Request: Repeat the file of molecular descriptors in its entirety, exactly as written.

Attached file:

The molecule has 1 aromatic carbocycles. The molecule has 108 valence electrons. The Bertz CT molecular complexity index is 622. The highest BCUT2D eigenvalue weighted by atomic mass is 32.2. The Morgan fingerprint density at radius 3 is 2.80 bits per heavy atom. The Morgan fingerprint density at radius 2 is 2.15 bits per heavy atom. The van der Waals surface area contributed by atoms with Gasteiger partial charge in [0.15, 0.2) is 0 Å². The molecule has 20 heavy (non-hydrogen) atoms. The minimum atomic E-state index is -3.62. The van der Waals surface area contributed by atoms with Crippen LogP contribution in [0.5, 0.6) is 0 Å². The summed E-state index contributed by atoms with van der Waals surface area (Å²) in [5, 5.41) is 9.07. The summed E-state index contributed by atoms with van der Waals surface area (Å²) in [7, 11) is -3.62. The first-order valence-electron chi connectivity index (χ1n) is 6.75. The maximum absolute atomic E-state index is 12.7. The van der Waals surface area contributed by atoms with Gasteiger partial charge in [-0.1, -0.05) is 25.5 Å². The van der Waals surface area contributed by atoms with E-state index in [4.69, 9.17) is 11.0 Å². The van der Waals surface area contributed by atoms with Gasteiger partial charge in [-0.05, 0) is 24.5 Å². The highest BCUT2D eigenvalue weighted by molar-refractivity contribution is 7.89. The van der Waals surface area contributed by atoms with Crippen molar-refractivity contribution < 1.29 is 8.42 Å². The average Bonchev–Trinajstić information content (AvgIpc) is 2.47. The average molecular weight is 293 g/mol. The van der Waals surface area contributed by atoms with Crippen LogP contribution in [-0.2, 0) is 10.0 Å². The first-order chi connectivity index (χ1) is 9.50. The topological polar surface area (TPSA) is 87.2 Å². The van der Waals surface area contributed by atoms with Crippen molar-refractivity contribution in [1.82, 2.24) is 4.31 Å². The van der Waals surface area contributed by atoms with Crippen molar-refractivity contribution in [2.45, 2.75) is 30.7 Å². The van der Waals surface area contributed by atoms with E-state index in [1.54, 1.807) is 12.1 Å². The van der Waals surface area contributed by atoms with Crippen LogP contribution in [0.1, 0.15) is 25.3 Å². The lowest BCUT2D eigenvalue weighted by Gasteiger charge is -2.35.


The molecule has 1 aromatic carbocycles. The molecule has 108 valence electrons. The Bertz CT molecular complexity index is 622. The highest BCUT2D eigenvalue weighted by atomic mass is 32.2. The Morgan fingerprint density at radius 3 is 2.80 bits per heavy atom. The Morgan fingerprint density at radius 2 is 2.15 bits per heavy atom. The van der Waals surface area contributed by atoms with Gasteiger partial charge in [0.15, 0.2) is 0 Å². The molecule has 20 heavy (non-hydrogen) atoms. The minimum atomic E-state index is -3.62. The van der Waals surface area contributed by atoms with Crippen LogP contribution in [0.5, 0.6) is 0 Å². The summed E-state index contributed by atoms with van der Waals surface area (Å²) in [5, 5.41) is 9.07. The summed E-state index contributed by atoms with van der Waals surface area (Å²) in [7, 11) is -3.62. The first-order valence-electron chi connectivity index (χ1n) is 6.75. The maximum absolute atomic E-state index is 12.7. The van der Waals surface area contributed by atoms with Gasteiger partial charge in [-0.1, -0.05) is 25.5 Å². The van der Waals surface area contributed by atoms with E-state index in [4.69, 9.17) is 11.0 Å². The van der Waals surface area contributed by atoms with Gasteiger partial charge in [-0.05, 0) is 24.5 Å². The highest BCUT2D eigenvalue weighted by molar-refractivity contribution is 7.89. The van der Waals surface area contributed by atoms with Crippen molar-refractivity contribution < 1.29 is 8.42 Å². The average Bonchev–Trinajstić information content (AvgIpc) is 2.47. The average molecular weight is 293 g/mol. The van der Waals surface area contributed by atoms with Crippen LogP contribution in [-0.2, 0) is 10.0 Å². The first-order chi connectivity index (χ1) is 9.50. The topological polar surface area (TPSA) is 87.2 Å². The van der Waals surface area contributed by atoms with Crippen molar-refractivity contribution in [1.82, 2.24) is 4.31 Å². The van der Waals surface area contributed by atoms with Crippen molar-refractivity contribution in [2.45, 2.75) is 30.7 Å². The van der Waals surface area contributed by atoms with E-state index in [1.54, 1.807) is 12.1 Å². The van der Waals surface area contributed by atoms with Crippen LogP contribution in [0.1, 0.15) is 25.3 Å². The lowest BCUT2D eigenvalue weighted by Gasteiger charge is -2.35.